Can you find a really large triangle that is also really tiny?

Does there exist a triangle that has an area larger than the Earth's surface (approximately 510 million km²) but whose heights sum up to less than one centimetre?

Give it some thought and send me your solution!

I saw this problem in the Facebook page of a group of maths students from a local university.

If you need any clarification whatsoever, feel free to ask in the comment section below.

Yes! There exists such a triangle.

Let \([ABC]\) be a triangle with sides \(a\), \(b\), \(c\), and let its respective heights be \(h_a\), \(h_b\), \(h_c\).

The area of this triangle is, therefore,

\[ \frac{ah_a}2 = \frac{bh_b}2 = \frac{ch_c}2 ~~~.\]

From the equalities above we conclude

\[ \begin{cases} ah_a = ch_c \iff h_a = \frac{ch_c}a \\ bh_b = ch_c \iff h_b = \frac{ch_c}b \end{cases} ~~~.\]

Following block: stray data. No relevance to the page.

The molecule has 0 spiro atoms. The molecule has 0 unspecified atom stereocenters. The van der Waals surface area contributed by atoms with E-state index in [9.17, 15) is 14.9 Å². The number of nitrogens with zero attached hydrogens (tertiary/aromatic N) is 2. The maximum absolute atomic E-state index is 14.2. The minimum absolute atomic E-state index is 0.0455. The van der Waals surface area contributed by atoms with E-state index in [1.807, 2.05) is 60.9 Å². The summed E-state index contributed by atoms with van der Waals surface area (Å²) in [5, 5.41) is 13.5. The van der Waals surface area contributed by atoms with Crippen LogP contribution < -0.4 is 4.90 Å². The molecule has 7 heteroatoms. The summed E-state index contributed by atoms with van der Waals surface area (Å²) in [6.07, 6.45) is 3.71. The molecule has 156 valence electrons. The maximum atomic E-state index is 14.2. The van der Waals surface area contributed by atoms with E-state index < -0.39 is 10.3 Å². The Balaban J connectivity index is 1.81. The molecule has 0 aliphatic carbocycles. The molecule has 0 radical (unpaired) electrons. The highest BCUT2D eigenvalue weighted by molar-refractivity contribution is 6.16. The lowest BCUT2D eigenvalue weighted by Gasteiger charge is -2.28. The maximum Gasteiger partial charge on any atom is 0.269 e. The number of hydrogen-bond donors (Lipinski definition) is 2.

Because we are talking about a triangle, we know that \(c < a + b\), which means we can take a look at the equation above and remove \(c\) from there:

\[ h_a = \frac{ch_c}a \leq \frac{(a + b)h_c}{a} ~~~.\]

If, additionally, the triangle \([ABC]\) has two equal sides, \(a = b\), we get

\[ h_a \leq 2h_c ~~~,\]

and, similarly,

\[ h_b \leq 2h_c ~~~.\]

Now, all we have to do is sum the three heights of the triangle:

\[ h_a + h_b + h_c \leq 2h_c + 2h_c + h_c = 5h_c ~~~.\]

Therefore, in our isosceles triangle with equal sides \(a\), \(b\), we have that the sum of the three heights is less than or equal to \(5h_c\), where \(h_c\) is the height relative to the side that is unequal to the other two. With that in mind, we can make a really “long” triangle (that is, for which \(c\) is large) that is short (that is, for which \(h_c\) is small) so that it satisfies the restrictions in the problem statement. In fact, our reasoning shows that there are triangles with areas that can be arbitrarily large, while their three heights sum up to values that are arbitrarily small.

Makes sense?

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